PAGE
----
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  • Katherine I. Martin (a1) and Nick C. Ellis (a1)


This study analyzed phonological short-term memory (PSTM) and working memory (WM) and their relationship with vocabulary and grammar learning in an artificial foreign language. Nonword repetition, nonword recognition, and listening span were used as memory measures. Participants learned the singular forms of vocabulary for an artificial foreign language before being exposed to plural forms in sentence contexts. Participants were tested on their ability to induce the grammatical forms and to generalize the forms to novel utterances. Individual differences in final abilities in vocabulary and grammar correlated between 0.44 and 0.76, depending on the measure. Despite these strong associations, the results demonstrated significant independent effects of PSTM and WM on L2 vocabulary learning and on L2 grammar learning, some of which were mediated by vocabulary and some of which were direct effects.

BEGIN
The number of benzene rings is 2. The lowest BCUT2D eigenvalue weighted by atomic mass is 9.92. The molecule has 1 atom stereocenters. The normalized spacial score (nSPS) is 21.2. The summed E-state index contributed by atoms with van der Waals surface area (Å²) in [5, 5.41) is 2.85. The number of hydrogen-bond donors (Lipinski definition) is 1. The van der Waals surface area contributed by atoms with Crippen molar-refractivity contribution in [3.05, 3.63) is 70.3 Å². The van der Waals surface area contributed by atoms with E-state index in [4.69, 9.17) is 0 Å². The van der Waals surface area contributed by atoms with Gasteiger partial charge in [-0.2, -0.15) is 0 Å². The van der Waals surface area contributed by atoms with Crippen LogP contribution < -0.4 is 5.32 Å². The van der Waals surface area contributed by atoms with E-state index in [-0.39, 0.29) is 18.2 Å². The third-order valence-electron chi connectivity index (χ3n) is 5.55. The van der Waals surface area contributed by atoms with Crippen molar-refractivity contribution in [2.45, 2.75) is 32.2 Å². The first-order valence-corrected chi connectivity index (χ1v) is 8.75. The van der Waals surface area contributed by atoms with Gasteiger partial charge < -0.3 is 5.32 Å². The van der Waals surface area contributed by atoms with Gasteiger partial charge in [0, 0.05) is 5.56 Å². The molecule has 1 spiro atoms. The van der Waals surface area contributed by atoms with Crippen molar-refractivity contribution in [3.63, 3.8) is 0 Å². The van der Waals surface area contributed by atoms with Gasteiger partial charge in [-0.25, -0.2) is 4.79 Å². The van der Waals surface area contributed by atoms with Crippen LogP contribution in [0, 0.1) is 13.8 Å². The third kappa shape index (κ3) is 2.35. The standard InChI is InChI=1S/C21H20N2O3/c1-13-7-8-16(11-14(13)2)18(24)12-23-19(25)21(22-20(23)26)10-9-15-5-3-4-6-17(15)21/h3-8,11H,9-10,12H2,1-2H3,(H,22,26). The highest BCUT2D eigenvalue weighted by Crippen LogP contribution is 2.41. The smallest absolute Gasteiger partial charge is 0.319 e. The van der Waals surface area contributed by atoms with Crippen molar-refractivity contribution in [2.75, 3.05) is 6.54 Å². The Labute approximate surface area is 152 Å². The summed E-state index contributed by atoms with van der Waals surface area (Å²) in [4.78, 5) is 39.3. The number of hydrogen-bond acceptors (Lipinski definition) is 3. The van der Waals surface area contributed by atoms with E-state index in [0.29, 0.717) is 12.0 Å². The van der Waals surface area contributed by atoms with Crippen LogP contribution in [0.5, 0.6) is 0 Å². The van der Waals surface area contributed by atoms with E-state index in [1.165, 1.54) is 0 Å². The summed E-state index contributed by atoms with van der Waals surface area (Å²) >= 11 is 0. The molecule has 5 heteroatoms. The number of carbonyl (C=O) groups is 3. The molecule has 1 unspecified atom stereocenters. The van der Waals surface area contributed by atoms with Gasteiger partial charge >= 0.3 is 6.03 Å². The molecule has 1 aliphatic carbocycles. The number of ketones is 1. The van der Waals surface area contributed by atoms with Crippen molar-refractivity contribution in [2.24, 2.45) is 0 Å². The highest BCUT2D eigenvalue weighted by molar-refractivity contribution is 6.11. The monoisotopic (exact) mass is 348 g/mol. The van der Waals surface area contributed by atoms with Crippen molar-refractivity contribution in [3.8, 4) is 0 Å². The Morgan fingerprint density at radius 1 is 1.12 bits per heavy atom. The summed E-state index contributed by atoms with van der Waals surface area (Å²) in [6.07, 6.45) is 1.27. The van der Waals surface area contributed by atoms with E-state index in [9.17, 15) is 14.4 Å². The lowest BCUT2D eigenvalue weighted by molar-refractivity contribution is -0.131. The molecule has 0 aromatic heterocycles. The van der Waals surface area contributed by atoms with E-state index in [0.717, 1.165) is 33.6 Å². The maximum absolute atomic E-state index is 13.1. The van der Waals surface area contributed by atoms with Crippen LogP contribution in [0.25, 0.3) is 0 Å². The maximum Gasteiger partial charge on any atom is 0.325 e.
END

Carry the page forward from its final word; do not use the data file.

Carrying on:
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*Correspondence regarding this work should be addressed to Katherine Martin, Department of Linguistics, 2832 Cathedral of Learning, University of Pittsburgh, Pittsburgh, PA, 15260; e-mail:


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